The real NAMI: Relentlessly pushes drugs, gets millions from Pharma, and lobbies/supports Pharma’s vested interests

NAMI continues to receive hefty contributions from the drug industry but it no longer reveals the specific donors in its annual report, published online. So Senator Grassley’s team has asked the organization to disclose the specifics of its funding so that people with mental illness and their families can see for themselves how conflicted this advocacy group is.

Alison Bass
April 9, 2009

Earlier this week, Senator Charles Grassley announced a probe into the nation’s largest advocacy group for people with mental illness, the National Alliance for Mental Illness, asking the nonprofit group to disclose the funding it has received in recent years from the drug industry. The fact that NAMI is heavily dependent on drug company money is old news, but Grassley’s investigation, first reported in Bloomberg News, may shed a welcome spotlight on an lobbying organization that masquerades as grassroots.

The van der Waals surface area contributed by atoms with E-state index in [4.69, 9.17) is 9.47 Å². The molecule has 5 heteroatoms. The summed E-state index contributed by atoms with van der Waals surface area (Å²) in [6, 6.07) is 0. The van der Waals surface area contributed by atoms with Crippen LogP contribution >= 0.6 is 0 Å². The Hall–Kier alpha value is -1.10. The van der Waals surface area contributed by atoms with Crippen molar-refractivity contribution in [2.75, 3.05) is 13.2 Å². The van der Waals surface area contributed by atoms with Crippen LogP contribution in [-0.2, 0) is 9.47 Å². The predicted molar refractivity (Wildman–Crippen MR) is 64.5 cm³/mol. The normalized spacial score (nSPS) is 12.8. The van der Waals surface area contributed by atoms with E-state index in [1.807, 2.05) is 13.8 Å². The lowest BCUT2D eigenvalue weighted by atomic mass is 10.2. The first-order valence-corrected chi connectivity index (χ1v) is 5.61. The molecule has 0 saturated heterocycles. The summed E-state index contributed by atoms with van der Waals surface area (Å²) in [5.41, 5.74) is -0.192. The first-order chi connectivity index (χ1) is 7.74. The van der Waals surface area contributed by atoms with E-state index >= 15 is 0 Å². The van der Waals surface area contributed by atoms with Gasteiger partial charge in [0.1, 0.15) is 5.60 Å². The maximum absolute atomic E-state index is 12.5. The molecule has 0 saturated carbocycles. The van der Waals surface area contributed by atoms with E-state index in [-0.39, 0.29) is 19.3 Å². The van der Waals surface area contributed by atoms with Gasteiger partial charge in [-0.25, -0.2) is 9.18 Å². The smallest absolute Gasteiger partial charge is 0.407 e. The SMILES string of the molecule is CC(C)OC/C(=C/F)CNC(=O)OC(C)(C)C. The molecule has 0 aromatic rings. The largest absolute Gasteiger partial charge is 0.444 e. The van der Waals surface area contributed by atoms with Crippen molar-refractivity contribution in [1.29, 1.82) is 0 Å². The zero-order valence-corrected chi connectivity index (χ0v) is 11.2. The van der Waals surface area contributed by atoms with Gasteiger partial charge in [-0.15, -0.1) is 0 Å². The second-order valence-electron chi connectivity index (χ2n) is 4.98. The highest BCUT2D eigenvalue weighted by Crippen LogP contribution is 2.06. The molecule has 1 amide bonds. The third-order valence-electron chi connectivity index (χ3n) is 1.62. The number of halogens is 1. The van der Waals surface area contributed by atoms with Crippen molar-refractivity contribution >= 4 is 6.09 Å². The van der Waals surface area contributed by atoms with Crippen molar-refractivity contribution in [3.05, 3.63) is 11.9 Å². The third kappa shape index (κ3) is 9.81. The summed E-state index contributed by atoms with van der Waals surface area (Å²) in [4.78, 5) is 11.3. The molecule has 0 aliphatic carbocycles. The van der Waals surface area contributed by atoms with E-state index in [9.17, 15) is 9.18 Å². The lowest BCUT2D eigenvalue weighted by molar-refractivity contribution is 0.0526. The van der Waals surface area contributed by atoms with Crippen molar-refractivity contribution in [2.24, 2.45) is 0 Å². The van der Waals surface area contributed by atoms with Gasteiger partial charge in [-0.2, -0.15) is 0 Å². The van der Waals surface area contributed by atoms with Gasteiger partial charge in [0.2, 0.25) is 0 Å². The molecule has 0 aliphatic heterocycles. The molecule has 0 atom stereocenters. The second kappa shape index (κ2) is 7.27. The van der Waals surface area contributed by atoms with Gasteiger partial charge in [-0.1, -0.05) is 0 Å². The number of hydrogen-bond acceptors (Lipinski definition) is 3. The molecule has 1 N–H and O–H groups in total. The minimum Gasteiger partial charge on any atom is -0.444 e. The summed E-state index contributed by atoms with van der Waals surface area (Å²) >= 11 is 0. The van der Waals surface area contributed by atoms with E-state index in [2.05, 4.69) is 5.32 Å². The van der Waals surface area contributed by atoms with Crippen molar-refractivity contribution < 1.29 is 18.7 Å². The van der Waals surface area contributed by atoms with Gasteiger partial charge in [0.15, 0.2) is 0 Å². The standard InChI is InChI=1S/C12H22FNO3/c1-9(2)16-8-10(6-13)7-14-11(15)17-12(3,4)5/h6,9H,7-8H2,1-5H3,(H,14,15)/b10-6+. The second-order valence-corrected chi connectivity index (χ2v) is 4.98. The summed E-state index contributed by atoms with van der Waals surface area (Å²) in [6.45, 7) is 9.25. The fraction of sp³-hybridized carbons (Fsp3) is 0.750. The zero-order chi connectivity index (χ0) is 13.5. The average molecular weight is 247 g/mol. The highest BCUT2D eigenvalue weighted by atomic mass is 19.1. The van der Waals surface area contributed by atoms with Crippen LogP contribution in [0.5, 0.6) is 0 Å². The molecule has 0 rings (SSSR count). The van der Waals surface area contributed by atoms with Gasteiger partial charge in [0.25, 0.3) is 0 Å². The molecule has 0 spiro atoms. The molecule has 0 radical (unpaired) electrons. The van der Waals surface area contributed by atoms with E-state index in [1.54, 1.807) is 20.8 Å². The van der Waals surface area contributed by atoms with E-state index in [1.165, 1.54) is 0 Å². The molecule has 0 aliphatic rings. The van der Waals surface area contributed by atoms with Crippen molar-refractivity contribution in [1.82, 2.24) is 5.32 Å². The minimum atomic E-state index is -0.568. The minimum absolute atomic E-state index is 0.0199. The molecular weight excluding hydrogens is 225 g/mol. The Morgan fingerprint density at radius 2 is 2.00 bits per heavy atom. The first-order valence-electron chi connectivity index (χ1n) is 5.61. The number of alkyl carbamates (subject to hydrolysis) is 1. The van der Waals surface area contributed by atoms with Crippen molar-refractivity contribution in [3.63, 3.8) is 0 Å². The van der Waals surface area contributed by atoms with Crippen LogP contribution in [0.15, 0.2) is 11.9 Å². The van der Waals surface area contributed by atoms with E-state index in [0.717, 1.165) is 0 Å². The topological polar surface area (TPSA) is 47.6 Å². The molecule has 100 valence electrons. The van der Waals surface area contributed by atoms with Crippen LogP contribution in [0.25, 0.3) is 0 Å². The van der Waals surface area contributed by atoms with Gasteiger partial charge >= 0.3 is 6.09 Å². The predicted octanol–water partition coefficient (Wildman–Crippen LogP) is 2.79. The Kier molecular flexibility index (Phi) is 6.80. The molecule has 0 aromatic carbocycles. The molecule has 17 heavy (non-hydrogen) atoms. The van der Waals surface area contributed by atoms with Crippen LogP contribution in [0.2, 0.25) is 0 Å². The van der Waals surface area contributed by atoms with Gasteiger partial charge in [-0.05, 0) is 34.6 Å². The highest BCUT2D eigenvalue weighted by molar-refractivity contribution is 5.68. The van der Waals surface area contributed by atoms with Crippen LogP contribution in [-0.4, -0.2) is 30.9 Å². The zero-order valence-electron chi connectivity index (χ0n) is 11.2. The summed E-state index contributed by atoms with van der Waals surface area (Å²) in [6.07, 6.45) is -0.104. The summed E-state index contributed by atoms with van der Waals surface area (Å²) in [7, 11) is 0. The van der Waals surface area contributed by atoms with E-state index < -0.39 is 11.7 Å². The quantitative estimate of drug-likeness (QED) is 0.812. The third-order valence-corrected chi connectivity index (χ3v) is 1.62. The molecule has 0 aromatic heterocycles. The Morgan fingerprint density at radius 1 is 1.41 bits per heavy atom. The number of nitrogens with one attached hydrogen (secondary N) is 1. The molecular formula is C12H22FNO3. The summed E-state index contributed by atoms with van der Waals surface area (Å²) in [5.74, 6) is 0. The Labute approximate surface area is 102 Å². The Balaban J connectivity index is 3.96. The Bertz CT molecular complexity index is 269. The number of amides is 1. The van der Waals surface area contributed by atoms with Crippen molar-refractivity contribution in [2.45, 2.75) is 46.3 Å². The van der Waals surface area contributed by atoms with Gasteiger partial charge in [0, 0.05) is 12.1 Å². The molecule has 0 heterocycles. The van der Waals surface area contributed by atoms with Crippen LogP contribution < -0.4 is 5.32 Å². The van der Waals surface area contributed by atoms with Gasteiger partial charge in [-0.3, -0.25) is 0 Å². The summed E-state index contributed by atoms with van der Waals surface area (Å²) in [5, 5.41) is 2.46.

In Side Effects, I reveal that drug company contributions have always been a substantial portion of NAMI’s revenues. I also tell the story of how Jim McNulty, president of NAMI from 2002 to 2004, failed to disclose the fact that he was being paid thousands of dollars from drug makers for promoting their products to NAMI members and others at various speaking engagements. In a particularly intriguing twist, McNulty laundered this drug company money through a state chapter of NAMI.

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